WHEN THE Phillies added Freddy Garcia to their roster, during the winter meetings back in December, the question being asked was all full of hope and anticipation: Is this the guy who can help the Phils make it to the playoffs for just the second time in 24 years?
Four months sure can be a long time . . .
Garcia finally made his biceps tendinitis-delayed Phillies debut last night and some of the ornaments of that early excitement was in place.
The requisite fan club - Freddy's Kreugers - staked their territory at the top of the upper deck in right.
Most of the pregame focus was on the return of the offseason's signature acquisition.
The reality, though, is that the terms of the debate had changed. The Phillies are off to yet another slow start. The clutch hitting has been largely invisible. The bullpen has been every bit the dicey proposition most thought it would be.
Outlined against that grim backdrop, the angle had shifted. It was no longer whether Garcia would pitch like the postseason hero he was for the White Sox in 2005. It had more to do with whether he could get through the night without having a physical setback and whether he would pitch effectively.
Yes and sort of.
The Phillies were stomped by the Mets, 8-1, on a frosty evening at Citizens Bank Park.
That lopsided result had less to do with Garcia's performance - 4 2/3 innings, eight hits, three earned runs, six strikeouts - than it did with the Phillies' continued, baffling impotence (0-for-13) when they have at least one runner within 180 feet of home plate and another sketchy evening for the relievers.
"I felt like Garcia did OK for his first time out," manager Charlie Manuel said. "Once he got loose, he had pretty good stuff."
Said Garcia: "I was ready. I was feeling pretty good. The first couple innings, with the cold weather, I didn't feel my hand very good. But as the game went on, I felt better and better."
Most important, he said he had no doubt that he was beyond the physical problems that surfaced after he was bombed by the Toronto Blue Jays in Dunedin, Fla., on March 21, landing him on the disabled list.
"I'm definitely really happy with the trainers," he said. "I've just got to continue doing the things they tell me to do.
"I can't be satisfied because we lost, but we had a lot of chances. I want to pitch every fifth day. And next time, I don't see why I can't go 100, 110 pitches."
Scoreboard velocity readings aren't always reliable, but in his final inning Garcia threw one pitch that was displayed at 93 mph. For most of the night, however, his fastballs were mostly 88 to 90.
Garcia's command was spotty. Whether that was a result of rust or the bone-chilling weather - howling winds and 46 degrees at first pitch - he still threw only 53 of his 95 pitches for strikes.
"I was happy with my fastball," he said. "After the first couple innings, I started to let it go. When the weather gets warmer, it will be different."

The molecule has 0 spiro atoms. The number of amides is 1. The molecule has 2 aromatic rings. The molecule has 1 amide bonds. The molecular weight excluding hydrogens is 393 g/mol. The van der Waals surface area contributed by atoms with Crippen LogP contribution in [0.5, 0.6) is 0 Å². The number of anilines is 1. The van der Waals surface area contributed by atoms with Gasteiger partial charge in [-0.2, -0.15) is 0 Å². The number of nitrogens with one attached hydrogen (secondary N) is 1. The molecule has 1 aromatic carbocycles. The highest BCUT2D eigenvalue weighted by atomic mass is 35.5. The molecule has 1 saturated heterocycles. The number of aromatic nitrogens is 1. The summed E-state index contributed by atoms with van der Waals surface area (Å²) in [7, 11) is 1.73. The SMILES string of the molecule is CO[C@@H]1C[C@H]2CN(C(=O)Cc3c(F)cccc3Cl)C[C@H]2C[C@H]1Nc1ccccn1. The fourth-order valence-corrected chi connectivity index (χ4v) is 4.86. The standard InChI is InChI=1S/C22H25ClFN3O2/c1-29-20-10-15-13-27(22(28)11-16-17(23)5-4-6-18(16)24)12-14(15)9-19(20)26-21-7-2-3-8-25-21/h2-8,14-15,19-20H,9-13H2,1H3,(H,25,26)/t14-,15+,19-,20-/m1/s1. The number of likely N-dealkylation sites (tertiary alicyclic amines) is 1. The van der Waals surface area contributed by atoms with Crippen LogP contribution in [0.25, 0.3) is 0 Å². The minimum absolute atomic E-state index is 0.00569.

Before the game, Manuel said the Phillies would "definitely start having concern" if Garcia got to 75 pitches. So when he finished the fourth with 73 with the Phillies trailing, 2-1, it seemed that his night might be done.
But Geoff Geary, who had been warming up, sat down. And when the pitcher's spot came up in the bottom of the fourth with two outs and a runner on first, the decision was made to try to get another inning out of him.
It didn't work. With one out, pitcher Tom Glavine singled. With two outs, catcher Ramon Castro singled and Carlos Beltran flared a double to left, giving the Mets an insurance run. Garcia was allowed to stay in the game long enough to intentionally walk Carlos Delgado before Geary came in to end the inning by striking out David Wright.
"He threw a little more than I thought he was going to throw," Manuel said.
Then again, considering that the bullpen was tagged for five runs in 4 1/3 innings, it's hard to blame Manuel for wanting to keep his starter in as long as possible.
Especially when, for one scary moment, there seemed to be some question whether he would pitch at all. Garcia had just completed his pregame warmups when he abruptly began walking off the mound and toward the Phillies dugout.
It was if an electric shock had run through the ballpark. It looked for all the world as if the burly righthander, who has been a priority concern since going on the DL, was hurt again.
False alarm. After Mets manager Willie Randolph complained, home plate umpire Jeff Nelson made Garcia exchange the red-and-black glove he'd been wearing and exchange it for a plain black model. Major League Baseball has been cracking down this season, rigidly enforcing the rule that prohibits pitchers from wearing gloves that could confuse hitters.
"It's not a big deal," Garcia said. "They wanted to play with my mind, but if I've got to change, I've got to change. I'm just going to concentrate on pitching."